What to do in time pressure?

GM jefferyx
May 14, 2013, 8:42 PM |

Hi everybody, today I'd like to illustrate how to handle time pressure, as well as how to play against it. Once again, I will demonstrate this by showing a few games played by the top level.


This is from the recent Candidates tournament. As you may know, Carlsen won on tiebreaks against Kramnik. One of his masterpieces came against Grischuk. Here he is White and it seems that Black has some really strong attacking chances. He is threatning e3 which is actually a bit nasty for White. Comps suggest playing Rb8, answering e3 with fxe3, and after Qg5 playing g3!? Now, g3 is not really how Magnus plays chess. Instead he notices Grischuk's time troubles and knows that playing Rb8 is exactly what Grischuk wants. Thus, here he plays the powerful Qa6! Grischuk blitzes e3 and Carlsen answers by taking, and after Qg5, Re2. Grischuk now sits in his chair with few minutes on the clock and absolutely no counterplay. This was a fantastic approach to how to play against time pressure. Once your opponent is in time trouble, try to make his moves as difficult as possible. Give the opponent a lot of chances to make mistakes and the opponent will crack.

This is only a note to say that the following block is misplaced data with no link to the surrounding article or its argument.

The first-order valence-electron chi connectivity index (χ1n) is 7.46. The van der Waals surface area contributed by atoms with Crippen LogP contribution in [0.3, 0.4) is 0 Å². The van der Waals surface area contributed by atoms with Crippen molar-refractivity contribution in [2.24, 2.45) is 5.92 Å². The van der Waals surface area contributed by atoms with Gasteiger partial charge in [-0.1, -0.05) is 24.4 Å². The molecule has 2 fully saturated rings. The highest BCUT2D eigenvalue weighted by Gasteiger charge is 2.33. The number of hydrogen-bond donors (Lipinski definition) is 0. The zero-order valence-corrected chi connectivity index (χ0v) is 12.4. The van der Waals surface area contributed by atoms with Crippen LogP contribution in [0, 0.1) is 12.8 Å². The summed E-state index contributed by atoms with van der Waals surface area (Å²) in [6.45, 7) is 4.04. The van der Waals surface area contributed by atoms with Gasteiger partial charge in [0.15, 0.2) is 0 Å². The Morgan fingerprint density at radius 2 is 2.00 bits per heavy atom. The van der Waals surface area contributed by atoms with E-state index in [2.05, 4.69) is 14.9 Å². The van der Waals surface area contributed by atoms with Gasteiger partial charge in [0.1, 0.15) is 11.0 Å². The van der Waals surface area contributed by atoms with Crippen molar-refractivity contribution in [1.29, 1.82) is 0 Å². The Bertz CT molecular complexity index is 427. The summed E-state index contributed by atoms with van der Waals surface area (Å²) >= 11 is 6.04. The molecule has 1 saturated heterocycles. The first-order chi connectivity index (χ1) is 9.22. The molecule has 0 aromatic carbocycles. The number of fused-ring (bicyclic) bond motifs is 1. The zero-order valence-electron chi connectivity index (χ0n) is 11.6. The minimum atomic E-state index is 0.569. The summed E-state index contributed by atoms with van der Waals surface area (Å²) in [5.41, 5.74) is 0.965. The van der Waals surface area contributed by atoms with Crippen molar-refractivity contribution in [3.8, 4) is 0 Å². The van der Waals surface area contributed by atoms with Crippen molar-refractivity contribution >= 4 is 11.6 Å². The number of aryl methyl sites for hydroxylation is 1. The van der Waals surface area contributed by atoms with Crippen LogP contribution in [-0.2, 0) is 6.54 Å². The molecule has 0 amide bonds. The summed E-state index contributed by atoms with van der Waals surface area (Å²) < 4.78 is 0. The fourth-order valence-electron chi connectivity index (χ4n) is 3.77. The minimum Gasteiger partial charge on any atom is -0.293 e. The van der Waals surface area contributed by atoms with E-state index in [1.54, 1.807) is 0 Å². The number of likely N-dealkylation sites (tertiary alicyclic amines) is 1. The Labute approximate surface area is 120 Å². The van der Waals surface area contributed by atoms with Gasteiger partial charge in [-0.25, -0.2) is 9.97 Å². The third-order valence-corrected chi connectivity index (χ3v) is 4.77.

So what about when you're in time trouble? When you are in time trouble you must try to simplify the game as much as possible. The next example is from the ongoing Grand Prix Tournament held in Zug.



Here Kasimdzhanov is White against Hikaru Nakamura, who is number 1 in the U.S. It seems like White should be better namely because of the poor Black's Queen position. Also White has 5 minutes for 15 moves which is pretty big time pressure. Because of this factor, White should quickly move his knight back to d5 and go from there. Instead Kasimdzhanov sacs on d6! Now maybe this could be good, but there is no way that you can sac your rook with 5 minutes and 15 moves to go. Especially with the fact that you only calculated this move for at most 3 minutes. And this simply punished him as he failed to see a small detail. This is a very good example of how not to play in time pressure. You never want to go to any complications unless you are absolutely certain that it is a win. And Naka punished him in fine style. Try to find how he finished him off.










I hope this has helped, and in the next time scramble I hope you can come out on top.




Well, this is it for now. I'll see you all next time!